iHeart Lenders Said to Oppose Exchange Offer in Messy Debt Sagaby and
Move is part of company efforts to address $21 billion in debt
Creditors holding out for better terms to exchange 2018 notes
A group of bondholders is planning to reject iHeartMedia Inc.’s latest effort to push out maturities in a setback to the biggest U.S. radio operator teetering under $21 billion in debt, according to people with knowledge of the matter.
Almost half the holders of $347 million of bonds coming due in just over a year have banded together to oppose the debt exchange offered by the company, said one of the people, who asked not to be identified as the information isn’t public. The unsecured creditors intend to notify the company that they won’t take part in the bond swap that would deliver so-called priority-guarantee notes maturing in 2021 to the holders, the person said. The group is working with law firm Paul Weiss and plans to push for better terms.
IHeart spokeswoman Wendy Goldberg declined to comment. A representative for Paul Weiss didn’t immediately respond to messages seeking comment.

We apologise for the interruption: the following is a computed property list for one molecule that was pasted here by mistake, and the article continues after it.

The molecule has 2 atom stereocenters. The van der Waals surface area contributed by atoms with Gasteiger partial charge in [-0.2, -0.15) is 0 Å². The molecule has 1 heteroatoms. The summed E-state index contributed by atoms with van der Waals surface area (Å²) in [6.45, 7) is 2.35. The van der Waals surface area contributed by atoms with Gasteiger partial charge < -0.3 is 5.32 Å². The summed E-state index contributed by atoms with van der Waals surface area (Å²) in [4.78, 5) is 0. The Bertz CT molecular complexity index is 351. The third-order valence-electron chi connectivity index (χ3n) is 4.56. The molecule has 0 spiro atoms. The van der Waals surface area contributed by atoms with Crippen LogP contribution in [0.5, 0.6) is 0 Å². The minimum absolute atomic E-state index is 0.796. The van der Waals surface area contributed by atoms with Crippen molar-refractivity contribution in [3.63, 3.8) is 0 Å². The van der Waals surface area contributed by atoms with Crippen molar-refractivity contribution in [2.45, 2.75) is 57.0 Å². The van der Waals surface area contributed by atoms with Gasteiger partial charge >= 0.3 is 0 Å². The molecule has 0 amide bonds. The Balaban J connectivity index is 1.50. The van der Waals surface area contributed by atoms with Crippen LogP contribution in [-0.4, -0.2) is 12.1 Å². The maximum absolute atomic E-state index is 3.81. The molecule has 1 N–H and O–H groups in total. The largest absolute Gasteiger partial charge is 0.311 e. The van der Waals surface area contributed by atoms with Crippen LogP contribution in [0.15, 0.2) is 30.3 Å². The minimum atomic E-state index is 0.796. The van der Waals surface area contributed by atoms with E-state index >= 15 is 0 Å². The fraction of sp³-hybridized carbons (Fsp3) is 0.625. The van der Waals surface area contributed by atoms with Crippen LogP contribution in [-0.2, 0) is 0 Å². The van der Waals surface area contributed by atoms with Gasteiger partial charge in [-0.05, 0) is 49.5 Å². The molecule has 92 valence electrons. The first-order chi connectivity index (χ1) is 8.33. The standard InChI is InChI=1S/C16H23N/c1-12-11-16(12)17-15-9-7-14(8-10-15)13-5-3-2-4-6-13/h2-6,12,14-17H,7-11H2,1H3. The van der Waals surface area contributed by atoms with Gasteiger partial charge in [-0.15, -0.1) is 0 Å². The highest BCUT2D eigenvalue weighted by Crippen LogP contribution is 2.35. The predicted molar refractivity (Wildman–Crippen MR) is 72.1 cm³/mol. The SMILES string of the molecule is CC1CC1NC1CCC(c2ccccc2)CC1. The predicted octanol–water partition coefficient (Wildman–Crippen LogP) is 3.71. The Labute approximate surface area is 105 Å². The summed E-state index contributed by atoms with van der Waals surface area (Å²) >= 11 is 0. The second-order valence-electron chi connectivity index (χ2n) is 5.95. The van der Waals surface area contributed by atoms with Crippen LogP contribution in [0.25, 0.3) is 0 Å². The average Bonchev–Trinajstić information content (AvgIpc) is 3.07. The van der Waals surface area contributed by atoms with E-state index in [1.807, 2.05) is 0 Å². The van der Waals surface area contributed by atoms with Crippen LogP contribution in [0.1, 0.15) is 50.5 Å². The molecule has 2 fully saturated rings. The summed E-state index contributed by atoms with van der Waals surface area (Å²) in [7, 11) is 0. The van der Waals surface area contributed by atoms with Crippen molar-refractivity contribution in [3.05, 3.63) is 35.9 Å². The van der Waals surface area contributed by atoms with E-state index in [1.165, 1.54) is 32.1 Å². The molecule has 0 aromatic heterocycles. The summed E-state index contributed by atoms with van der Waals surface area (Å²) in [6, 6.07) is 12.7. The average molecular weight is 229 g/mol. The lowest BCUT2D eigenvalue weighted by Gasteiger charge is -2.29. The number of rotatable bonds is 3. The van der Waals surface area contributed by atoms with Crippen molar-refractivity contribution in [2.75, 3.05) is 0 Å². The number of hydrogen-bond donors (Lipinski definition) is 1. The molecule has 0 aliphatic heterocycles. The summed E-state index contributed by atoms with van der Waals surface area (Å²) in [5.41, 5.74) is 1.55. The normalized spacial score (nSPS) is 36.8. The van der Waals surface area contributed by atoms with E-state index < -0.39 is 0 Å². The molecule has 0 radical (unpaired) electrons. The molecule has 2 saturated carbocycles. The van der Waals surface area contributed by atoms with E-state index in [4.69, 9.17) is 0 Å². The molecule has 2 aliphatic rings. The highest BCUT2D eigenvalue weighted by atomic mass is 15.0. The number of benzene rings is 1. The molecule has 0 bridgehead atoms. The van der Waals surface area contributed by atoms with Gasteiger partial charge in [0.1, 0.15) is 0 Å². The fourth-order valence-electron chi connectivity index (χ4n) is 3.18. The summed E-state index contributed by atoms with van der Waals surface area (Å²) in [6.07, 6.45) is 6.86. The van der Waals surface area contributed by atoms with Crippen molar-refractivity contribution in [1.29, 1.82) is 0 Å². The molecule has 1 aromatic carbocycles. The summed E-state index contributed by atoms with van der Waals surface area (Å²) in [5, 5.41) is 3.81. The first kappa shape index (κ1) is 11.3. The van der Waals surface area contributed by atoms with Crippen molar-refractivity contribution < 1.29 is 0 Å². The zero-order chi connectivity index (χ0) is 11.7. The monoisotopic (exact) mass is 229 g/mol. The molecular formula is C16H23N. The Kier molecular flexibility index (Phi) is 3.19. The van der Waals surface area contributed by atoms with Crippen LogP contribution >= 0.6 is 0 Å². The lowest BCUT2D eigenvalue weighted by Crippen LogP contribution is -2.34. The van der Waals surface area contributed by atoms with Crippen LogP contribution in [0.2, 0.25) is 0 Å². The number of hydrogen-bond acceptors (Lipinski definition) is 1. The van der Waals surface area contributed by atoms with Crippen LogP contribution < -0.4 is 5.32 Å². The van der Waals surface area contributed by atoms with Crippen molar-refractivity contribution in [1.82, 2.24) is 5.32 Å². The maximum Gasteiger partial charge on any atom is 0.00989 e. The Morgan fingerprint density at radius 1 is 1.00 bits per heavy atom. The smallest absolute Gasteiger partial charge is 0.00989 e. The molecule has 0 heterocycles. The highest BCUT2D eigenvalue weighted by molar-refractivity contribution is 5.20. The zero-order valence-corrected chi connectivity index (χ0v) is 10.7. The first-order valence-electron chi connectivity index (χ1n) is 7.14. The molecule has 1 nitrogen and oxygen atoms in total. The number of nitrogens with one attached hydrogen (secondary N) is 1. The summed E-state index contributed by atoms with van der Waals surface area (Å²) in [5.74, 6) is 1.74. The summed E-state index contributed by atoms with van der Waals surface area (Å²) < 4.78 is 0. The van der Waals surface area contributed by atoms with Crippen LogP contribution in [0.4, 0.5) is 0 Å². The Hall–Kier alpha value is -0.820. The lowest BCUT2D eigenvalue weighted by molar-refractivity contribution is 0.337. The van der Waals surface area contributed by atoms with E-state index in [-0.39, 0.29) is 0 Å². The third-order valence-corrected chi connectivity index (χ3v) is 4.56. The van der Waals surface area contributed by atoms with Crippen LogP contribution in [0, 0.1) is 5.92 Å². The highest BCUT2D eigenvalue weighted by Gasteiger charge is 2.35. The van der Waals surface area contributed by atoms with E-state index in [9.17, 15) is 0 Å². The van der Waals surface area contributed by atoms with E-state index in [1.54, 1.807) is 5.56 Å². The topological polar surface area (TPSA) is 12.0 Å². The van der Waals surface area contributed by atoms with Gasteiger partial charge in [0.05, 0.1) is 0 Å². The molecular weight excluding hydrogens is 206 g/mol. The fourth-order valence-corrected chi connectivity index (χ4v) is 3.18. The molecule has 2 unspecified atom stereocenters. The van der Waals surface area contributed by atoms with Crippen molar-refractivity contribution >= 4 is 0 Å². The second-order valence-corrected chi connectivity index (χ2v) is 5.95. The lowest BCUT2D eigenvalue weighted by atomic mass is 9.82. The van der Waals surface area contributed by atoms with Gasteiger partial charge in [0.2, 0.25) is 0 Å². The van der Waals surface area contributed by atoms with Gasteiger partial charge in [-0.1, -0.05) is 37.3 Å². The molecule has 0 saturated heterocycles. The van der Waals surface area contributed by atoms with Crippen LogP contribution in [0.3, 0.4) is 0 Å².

The latest discord presents another roadblock in the radio broadcaster’s attempt to address a mountain of borrowings heaped on it from a 2008 buyout by Bain Capital and Thomas H. Lee Partners. The debt-load has complicated Chief Executive Officer Bob Pittman’s attempt to win back audiences who have been lured away by online music-streaming providers such as Spotify.
The company has been pulling all levers to clean up its balance sheet, including a rare maneuver to forgo repaying a portion of debt held by its subsidiary. That surprising move irked some creditors and triggered payouts on $749 million of credit-default swaps.
The company is offering new 11.25 percent notes that will be added to existing priority-guarantee 2021 notes that were sold in 2013, the San Antonio-based company said on Dec. 20. The offer from iHeartCommunications Inc. expires on Jan. 19, and excludes $503 million of 2018 notes held by two iHeart subsidiaries, both of which plan to participate in the exchange.
External bondholders should seek clarity on whether any of the $503 million held by iHeart entities has been moved to restricted subsidiaries, Covenant Review analyst Anthony Canale wrote in a report Friday. The location of those notes is “critical to understanding the company’s incremental secured debt capacity,” and if they’re held by a restricted entity the company may maintain the ability to incur more secured debt, Canale wrote.